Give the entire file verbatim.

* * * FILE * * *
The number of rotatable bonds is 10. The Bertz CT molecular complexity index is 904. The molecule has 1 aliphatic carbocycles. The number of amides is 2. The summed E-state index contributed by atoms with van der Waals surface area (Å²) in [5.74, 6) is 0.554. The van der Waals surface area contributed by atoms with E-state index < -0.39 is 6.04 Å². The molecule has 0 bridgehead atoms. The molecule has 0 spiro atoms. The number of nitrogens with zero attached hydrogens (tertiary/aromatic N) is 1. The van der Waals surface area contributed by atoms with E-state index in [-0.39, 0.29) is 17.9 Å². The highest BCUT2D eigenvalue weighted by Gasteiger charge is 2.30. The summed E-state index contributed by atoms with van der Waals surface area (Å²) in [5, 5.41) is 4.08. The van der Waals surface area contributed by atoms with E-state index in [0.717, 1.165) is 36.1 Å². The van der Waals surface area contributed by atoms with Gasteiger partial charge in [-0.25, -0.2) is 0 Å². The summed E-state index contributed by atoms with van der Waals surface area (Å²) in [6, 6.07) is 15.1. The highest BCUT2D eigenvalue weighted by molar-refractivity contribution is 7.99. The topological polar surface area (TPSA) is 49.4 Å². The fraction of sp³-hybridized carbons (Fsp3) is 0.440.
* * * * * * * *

The number of rotatable bonds is 10. The Bertz CT molecular complexity index is 904. The molecule has 1 aliphatic carbocycles. The number of amides is 2. The summed E-state index contributed by atoms with van der Waals surface area (Å²) in [5.74, 6) is 0.554. The van der Waals surface area contributed by atoms with E-state index < -0.39 is 6.04 Å². The molecule has 0 bridgehead atoms. The molecule has 0 spiro atoms. The number of nitrogens with zero attached hydrogens (tertiary/aromatic N) is 1. The van der Waals surface area contributed by atoms with E-state index in [-0.39, 0.29) is 17.9 Å². The highest BCUT2D eigenvalue weighted by Gasteiger charge is 2.30. The summed E-state index contributed by atoms with van der Waals surface area (Å²) in [5, 5.41) is 4.08. The van der Waals surface area contributed by atoms with E-state index in [0.717, 1.165) is 36.1 Å². The van der Waals surface area contributed by atoms with Gasteiger partial charge in [-0.25, -0.2) is 0 Å². The summed E-state index contributed by atoms with van der Waals surface area (Å²) in [6, 6.07) is 15.1. The highest BCUT2D eigenvalue weighted by molar-refractivity contribution is 7.99. The topological polar surface area (TPSA) is 49.4 Å². The fraction of sp³-hybridized carbons (Fsp3) is 0.440.